There is a lull in the Black Sea theater of the special military operation, but things can still change. And although drawing up detailed forecasts about the course of hostilities is a thankless and pointless task, several possible scenarios for the further development of events in the Black Sea water area can be drawn up.
This is how H. Sutton, a well-known military expert in the West, argues in his article for the Naval News magazine.
He notes that the Russian Black Sea Fleet has now reduced its activity, and its ships rarely leave their main base in Sevastopol. They rarely patrol the Northern Black Sea region. To a large extent, this, Sutton believes, was influenced by the appearance of Western-made coastal anti-ship systems in service with the Armed Forces of Ukraine, as well as the attack by drones on the Sevastopol Bay at the end of October. The latter caused practically no damage, but showed that such equipment is capable of posing a threat to Russian surface ships.
The expert notes that with the onset of winter, hostilities on land are likely to become less intense. At sea, he believes, a cold snap will also slow down the activity of the warring parties.
But it's not just about winter. Sutton believes that the Russian Navy will try to act very carefully so as not to endanger the ships, but certain circumstances may force the Russian Navy to act more decisively.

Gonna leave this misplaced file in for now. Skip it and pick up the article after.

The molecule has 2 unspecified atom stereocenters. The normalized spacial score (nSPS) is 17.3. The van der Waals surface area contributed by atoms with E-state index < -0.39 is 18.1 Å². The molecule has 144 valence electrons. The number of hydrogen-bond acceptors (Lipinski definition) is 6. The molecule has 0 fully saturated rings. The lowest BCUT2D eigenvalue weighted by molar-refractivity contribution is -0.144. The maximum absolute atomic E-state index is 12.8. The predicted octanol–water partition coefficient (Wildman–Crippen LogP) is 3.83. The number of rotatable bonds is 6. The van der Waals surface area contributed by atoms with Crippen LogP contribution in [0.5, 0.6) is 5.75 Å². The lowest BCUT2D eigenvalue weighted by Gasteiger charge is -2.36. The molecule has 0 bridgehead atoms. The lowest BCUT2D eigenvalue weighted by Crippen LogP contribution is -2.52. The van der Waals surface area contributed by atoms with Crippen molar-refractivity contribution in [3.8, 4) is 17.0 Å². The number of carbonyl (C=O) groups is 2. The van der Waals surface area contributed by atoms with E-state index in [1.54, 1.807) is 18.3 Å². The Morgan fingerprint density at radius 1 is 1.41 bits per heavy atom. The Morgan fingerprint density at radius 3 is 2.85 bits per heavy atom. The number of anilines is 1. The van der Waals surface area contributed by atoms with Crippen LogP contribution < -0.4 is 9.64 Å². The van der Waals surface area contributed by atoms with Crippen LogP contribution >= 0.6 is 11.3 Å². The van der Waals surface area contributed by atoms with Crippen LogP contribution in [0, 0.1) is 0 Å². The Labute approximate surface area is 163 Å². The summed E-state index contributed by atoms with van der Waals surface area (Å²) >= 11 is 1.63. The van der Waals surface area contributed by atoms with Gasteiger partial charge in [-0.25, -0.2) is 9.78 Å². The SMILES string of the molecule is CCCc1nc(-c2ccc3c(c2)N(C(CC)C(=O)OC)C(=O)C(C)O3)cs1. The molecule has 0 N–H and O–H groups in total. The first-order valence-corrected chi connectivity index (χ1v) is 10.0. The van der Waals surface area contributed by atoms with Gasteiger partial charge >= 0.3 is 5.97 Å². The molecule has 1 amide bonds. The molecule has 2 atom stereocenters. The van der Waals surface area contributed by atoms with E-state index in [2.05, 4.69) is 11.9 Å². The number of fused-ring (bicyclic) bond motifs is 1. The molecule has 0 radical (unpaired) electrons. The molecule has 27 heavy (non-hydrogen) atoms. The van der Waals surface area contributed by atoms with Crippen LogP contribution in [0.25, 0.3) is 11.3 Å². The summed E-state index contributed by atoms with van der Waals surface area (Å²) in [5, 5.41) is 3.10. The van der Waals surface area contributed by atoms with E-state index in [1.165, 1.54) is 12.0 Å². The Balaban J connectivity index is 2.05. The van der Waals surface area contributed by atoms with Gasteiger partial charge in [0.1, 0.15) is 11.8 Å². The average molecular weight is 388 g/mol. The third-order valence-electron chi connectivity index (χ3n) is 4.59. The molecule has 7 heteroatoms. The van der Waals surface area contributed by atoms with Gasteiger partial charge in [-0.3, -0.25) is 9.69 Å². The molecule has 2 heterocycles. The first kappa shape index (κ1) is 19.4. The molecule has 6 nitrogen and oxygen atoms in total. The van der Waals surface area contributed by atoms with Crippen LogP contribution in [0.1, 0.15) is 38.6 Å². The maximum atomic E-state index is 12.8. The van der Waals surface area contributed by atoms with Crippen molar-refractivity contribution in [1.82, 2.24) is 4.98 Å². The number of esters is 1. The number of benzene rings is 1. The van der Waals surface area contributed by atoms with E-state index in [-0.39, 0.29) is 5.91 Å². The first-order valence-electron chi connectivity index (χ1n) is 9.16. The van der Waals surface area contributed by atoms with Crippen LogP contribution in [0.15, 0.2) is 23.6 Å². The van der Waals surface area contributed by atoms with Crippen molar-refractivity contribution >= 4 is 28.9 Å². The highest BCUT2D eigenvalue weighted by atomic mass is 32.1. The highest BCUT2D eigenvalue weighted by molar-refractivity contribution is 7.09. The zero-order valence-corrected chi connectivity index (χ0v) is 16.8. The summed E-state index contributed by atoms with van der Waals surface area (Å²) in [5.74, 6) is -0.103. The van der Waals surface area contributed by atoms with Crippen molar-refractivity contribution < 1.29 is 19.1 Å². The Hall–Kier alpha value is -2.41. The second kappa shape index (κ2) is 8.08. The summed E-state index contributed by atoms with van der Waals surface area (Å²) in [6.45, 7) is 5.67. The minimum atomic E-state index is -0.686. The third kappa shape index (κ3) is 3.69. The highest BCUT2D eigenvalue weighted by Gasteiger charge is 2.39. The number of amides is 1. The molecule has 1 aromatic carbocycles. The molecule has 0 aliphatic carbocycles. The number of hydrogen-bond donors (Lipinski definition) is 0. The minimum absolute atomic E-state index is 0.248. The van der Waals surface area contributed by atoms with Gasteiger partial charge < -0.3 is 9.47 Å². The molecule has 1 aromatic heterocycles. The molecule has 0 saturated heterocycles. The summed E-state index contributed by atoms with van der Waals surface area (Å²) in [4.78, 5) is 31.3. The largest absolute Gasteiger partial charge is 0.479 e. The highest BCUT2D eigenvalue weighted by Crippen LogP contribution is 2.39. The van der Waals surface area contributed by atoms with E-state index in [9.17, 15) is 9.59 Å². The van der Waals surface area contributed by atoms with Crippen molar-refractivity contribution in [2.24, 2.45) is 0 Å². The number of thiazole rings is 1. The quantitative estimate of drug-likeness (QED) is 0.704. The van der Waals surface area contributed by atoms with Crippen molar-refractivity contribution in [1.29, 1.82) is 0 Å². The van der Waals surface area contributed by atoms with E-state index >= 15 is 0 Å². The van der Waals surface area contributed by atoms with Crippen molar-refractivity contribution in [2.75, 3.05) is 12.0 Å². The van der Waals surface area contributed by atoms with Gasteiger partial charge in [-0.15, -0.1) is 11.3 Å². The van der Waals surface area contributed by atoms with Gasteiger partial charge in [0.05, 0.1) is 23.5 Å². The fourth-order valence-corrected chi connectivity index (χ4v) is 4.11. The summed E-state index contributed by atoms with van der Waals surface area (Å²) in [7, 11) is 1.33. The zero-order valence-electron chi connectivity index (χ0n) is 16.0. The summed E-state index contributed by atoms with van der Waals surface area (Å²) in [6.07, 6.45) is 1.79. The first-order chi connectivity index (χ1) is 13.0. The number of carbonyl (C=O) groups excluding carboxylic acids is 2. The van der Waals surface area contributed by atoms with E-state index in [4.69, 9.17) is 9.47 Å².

In particular, according to the author, in the event of further advancement of the Armed Forces of Ukraine in the Kherson direction, the Black Sea Fleet can begin to actively provide fire support to its troops, as well as deliver military cargo for them.
Another factor that can force the ships of the Black Sea fleet massively leaving the bay of Sevastopol, according to Sutton, could be a direct threat of shelling the city and port with long-range ground fire weapons of the Armed Forces of Ukraine. We are talking about MLRS HIMARS or any other Western-made systems.
In this case, the author suggests, Russian ships could be relocated to other ports. It is unlikely that it will be Novorossiysk, which, he argues, is already heavily loaded. Most likely, we can talk about smaller likely locations in the Crimea or in the Krasnodar Territory.
Sutton suggests that there are many other scenarios. In particular, he does not rule out that the Black Sea Fleet of the Russian Federation may be used in the future for landing troops on the Ukrainian coast.